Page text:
I thought my itchy eyes were down to hay fever but it was actually a brain tumour - The Sun

STINGING eyes and pain blinking... Gurcharan Kaur put it down to developing hay fever.

The 30-year-old shrugged off her irritating symptoms for weeks, thinking it was just due to the high pollen count.

 Gurcharan Kaur thought her stinging eyes and pain blinking was down to hay fever

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Gurcharan Kaur thought her stinging eyes and pain blinking was down to hay feverCredit: SWNS:South West News Service

She dosed up on antihistamines and thought nothing more of it.

But when she was sightseeing in London last month she noticed her eye was even more irritable than normal.

So after walking past an opticians she decided to pop in for a check up.

Despite initially being told to use eye drops, she returned and a test revealed she had optical nerve damage on her left eye.

Doctors discovered she had a small colloid cyst - a slow-growing tumour in the centre of her brain, behind her left eye.

She was weeks away from developing seizures, they said, and she had brain surgery to remove the benign mass.

Now tumour-free, Gurcharan, from Wolverhampton, wants to warn others of downplaying possible life-threatening symptoms.

She said: "I just thought I was developing hay fever.

"My eye would just sting in the morning but I'd just take an antihistamine and it would go away.

"I knew you could develop it at any time and I just thought it was just a case of that.

"I'd also been feeling dizzy and tired for a couple of months but I just shrugged it off.

"I've always had perfect vision so it didn't even cross my mind it would be something this serious."

 After walking past a Vision Express the 30-year-old decided to get it checked, just in case after the irritation got worse. They discovered damage to her optic nerve

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After walking past a Vision Express the 30-year-old decided to get it checked, just in case after the irritation got worse. They discovered damage to her optic nerveCredit: SWNS:South West News Service

 She was referred for a CT scan and doctors discovered she had a tumour - also known as a colloid cyst

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She was referred for a CT scan and doctors discovered she had a tumour - also known as a colloid cystCredit: SWNS:South West News Service

The 30-year-old said walking past a branch of Vision Express was a sign, prompting her to get a check up.

She was on her way to meet her older sister Sharan, 36, when she booked an appointment.

"My eye was itching and I just thought it was a sign," she said. "I only went in there on a whim.

The doctors told me if I hadn’t gone in it would have grown and I would have had started having seizures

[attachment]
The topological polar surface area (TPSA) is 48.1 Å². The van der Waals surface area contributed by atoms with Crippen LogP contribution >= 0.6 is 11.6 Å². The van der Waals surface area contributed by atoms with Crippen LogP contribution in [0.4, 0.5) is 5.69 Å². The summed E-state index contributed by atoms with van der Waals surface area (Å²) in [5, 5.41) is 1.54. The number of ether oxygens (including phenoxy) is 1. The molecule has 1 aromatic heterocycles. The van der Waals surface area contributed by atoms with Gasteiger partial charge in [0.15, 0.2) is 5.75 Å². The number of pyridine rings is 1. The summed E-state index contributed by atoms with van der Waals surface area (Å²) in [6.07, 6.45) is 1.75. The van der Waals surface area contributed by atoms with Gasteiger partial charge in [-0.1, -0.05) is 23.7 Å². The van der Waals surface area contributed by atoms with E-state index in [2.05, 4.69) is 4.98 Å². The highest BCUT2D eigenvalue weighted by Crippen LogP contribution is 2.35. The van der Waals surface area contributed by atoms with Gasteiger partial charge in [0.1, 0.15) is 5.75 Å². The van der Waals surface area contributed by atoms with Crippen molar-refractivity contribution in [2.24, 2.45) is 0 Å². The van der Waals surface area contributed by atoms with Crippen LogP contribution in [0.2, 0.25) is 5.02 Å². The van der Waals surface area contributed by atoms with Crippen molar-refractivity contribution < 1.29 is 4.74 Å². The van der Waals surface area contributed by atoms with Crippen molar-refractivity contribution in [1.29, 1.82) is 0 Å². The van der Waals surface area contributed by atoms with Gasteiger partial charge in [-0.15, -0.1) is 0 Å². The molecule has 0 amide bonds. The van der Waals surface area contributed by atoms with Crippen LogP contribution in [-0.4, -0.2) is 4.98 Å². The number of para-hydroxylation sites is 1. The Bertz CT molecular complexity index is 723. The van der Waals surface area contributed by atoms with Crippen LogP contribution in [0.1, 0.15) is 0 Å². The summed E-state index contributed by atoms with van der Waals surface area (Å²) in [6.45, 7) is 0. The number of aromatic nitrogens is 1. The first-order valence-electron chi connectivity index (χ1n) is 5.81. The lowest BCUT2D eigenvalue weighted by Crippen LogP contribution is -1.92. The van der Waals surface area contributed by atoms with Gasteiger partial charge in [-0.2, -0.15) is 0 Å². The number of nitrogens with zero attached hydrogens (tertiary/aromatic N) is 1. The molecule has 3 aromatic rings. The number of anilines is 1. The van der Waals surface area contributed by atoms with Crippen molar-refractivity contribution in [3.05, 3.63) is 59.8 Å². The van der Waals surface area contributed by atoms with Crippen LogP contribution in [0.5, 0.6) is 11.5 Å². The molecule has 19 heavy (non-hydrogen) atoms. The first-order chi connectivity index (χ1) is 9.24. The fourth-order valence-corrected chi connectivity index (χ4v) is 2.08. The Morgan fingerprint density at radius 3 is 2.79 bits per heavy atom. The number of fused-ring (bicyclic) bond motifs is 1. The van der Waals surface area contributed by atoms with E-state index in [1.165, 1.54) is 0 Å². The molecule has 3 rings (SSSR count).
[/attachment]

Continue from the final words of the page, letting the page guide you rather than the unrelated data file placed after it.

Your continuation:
Gurcharan Kaur

"I didn't actually think I had something wrong with me.

"It was just a coincidence that I walked past it."

Hours later, as Gurcharan's eye got more and more red, she returned to Vision Express.

She had a standard eye test and opticians discovered she had damage to the optical nerve on her left eye.

 Gurcharan underwent brain surgery and is now tumour free - but doctors warned she was a week away for life-threatening seizures

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Gurcharan underwent brain surgery and is now tumour free - but doctors warned she was a week away for life-threatening seizuresCredit: SWNS:South West News Service

WHAT IS A COLLOID CYST?

A COLLOID cyst is a non-cancerous or benign brain tumour.

They are typically slow-gorwing and are found near the centre of the brain.

If they grow to large enough sizes, they can cause a build up of fluid on the brain, known as hydrocecphalus, which causes greater pressure on the brain.

Symptoms include headaches, and in some cases they can reduce a patient's risk of sudden death.

Neurosurgeons can use minimally invasive ops to remove the cysts.

"I just kept complaining about how much it hurt," Gurcharan said.

"I kept checking to see if there was anything in my eye. It was just really, really itchy."

She was referred for a CT scan, and the pair took the train home and went straight to New Cross Hospital, in Wolverhampton.

Doctors discovered abnormal fluid on her brain, and a further scan revealed a small colloid cyst - a slow-growing tumour typically found near the centre of the brain.

It was behind her left eye and warned she was weeks away from developing seizures, she said.

Days later she had a two-hour operation which saw doctors cut her head open through minimal invasive surgery to remove the mass, sending Gurcharan home with a two-month course of epilepsy tablets.

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Gurcharan said: "Thankfully it wasn't any bigger. I've been scared for my life.

"I just want to warn people about ignoring what can be quite serious symptoms.

"I just kept shrugging off. I would feel sick but after I took a hay fever tablet it would stop.

"I had been burying my head in the sand but I just knew something wasn't quite right so that's why I went back.

"The doctors told me if I hadn't gone in it would have grown and I would have had started having seizures."


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